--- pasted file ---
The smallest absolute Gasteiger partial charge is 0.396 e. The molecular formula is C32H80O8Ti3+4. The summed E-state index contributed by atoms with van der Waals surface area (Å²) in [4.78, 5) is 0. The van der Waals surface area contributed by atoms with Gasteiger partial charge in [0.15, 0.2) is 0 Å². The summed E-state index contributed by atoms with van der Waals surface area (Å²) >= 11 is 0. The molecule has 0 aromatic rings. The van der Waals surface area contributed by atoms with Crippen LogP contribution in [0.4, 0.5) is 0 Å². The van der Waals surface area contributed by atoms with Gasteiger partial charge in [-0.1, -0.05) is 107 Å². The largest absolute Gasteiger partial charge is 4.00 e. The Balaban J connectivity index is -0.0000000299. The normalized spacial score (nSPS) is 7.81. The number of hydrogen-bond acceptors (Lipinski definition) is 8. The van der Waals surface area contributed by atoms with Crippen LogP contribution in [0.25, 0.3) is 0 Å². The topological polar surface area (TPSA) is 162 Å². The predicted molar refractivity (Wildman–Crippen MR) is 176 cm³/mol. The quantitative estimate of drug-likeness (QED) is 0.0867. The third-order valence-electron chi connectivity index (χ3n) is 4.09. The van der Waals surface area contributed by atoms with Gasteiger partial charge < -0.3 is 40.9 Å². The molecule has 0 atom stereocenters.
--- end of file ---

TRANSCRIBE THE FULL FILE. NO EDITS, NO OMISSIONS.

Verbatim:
The smallest absolute Gasteiger partial charge is 0.396 e. The molecular formula is C32H80O8Ti3+4. The summed E-state index contributed by atoms with van der Waals surface area (Å²) in [4.78, 5) is 0. The van der Waals surface area contributed by atoms with Gasteiger partial charge in [0.15, 0.2) is 0 Å². The summed E-state index contributed by atoms with van der Waals surface area (Å²) >= 11 is 0. The molecule has 0 aromatic rings. The van der Waals surface area contributed by atoms with Crippen LogP contribution in [0.4, 0.5) is 0 Å². The van der Waals surface area contributed by atoms with Gasteiger partial charge in [-0.1, -0.05) is 107 Å². The largest absolute Gasteiger partial charge is 4.00 e. The Balaban J connectivity index is -0.0000000299. The normalized spacial score (nSPS) is 7.81. The number of hydrogen-bond acceptors (Lipinski definition) is 8. The van der Waals surface area contributed by atoms with Crippen LogP contribution in [0.25, 0.3) is 0 Å². The topological polar surface area (TPSA) is 162 Å². The predicted molar refractivity (Wildman–Crippen MR) is 176 cm³/mol. The quantitative estimate of drug-likeness (QED) is 0.0867. The third-order valence-electron chi connectivity index (χ3n) is 4.09. The van der Waals surface area contributed by atoms with Gasteiger partial charge < -0.3 is 40.9 Å². The molecule has 0 atom stereocenters.